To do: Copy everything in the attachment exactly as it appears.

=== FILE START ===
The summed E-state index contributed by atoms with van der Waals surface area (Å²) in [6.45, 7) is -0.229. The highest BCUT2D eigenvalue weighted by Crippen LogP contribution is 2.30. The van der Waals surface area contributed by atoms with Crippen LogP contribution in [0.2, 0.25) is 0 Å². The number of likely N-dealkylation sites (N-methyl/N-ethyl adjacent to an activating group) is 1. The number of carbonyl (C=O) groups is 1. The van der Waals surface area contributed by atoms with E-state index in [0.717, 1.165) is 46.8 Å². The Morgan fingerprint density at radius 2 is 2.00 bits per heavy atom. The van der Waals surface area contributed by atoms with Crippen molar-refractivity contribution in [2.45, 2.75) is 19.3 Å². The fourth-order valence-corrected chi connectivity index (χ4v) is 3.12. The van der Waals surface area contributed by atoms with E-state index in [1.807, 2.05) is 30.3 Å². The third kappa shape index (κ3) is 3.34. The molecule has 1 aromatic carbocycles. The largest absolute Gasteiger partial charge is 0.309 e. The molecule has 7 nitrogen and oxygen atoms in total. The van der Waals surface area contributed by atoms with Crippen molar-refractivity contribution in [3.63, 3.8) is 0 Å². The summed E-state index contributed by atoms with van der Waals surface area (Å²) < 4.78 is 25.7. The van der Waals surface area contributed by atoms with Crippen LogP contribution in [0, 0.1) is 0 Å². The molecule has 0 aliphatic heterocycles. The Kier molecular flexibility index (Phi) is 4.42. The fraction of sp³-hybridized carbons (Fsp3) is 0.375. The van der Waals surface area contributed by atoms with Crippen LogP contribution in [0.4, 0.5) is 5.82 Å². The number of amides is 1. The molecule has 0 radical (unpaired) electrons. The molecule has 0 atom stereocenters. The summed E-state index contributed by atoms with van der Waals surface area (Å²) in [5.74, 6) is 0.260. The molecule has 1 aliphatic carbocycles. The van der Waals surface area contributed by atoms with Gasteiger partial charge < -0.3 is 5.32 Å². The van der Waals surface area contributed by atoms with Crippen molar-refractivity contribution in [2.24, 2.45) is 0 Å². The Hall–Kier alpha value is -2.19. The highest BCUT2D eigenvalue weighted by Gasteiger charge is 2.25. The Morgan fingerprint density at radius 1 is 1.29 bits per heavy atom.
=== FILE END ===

The summed E-state index contributed by atoms with van der Waals surface area (Å²) in [6.45, 7) is -0.229. The highest BCUT2D eigenvalue weighted by Crippen LogP contribution is 2.30. The van der Waals surface area contributed by atoms with Crippen LogP contribution in [0.2, 0.25) is 0 Å². The number of likely N-dealkylation sites (N-methyl/N-ethyl adjacent to an activating group) is 1. The number of carbonyl (C=O) groups is 1. The van der Waals surface area contributed by atoms with E-state index in [0.717, 1.165) is 46.8 Å². The Morgan fingerprint density at radius 2 is 2.00 bits per heavy atom. The van der Waals surface area contributed by atoms with Crippen molar-refractivity contribution in [2.45, 2.75) is 19.3 Å². The fourth-order valence-corrected chi connectivity index (χ4v) is 3.12. The van der Waals surface area contributed by atoms with E-state index in [1.807, 2.05) is 30.3 Å². The third kappa shape index (κ3) is 3.34. The molecule has 1 aromatic carbocycles. The largest absolute Gasteiger partial charge is 0.309 e. The molecule has 7 nitrogen and oxygen atoms in total. The van der Waals surface area contributed by atoms with Crippen molar-refractivity contribution in [3.63, 3.8) is 0 Å². The summed E-state index contributed by atoms with van der Waals surface area (Å²) < 4.78 is 25.7. The van der Waals surface area contributed by atoms with Crippen LogP contribution in [0, 0.1) is 0 Å². The molecule has 0 aliphatic heterocycles. The Kier molecular flexibility index (Phi) is 4.42. The fraction of sp³-hybridized carbons (Fsp3) is 0.375. The van der Waals surface area contributed by atoms with Crippen LogP contribution in [0.4, 0.5) is 5.82 Å². The number of amides is 1. The molecule has 0 radical (unpaired) electrons. The molecule has 0 atom stereocenters. The summed E-state index contributed by atoms with van der Waals surface area (Å²) in [5.74, 6) is 0.260. The molecule has 1 aliphatic carbocycles. The van der Waals surface area contributed by atoms with Gasteiger partial charge < -0.3 is 5.32 Å². The van der Waals surface area contributed by atoms with Crippen molar-refractivity contribution in [2.24, 2.45) is 0 Å². The Hall–Kier alpha value is -2.19. The highest BCUT2D eigenvalue weighted by Gasteiger charge is 2.25. The Morgan fingerprint density at radius 1 is 1.29 bits per heavy atom.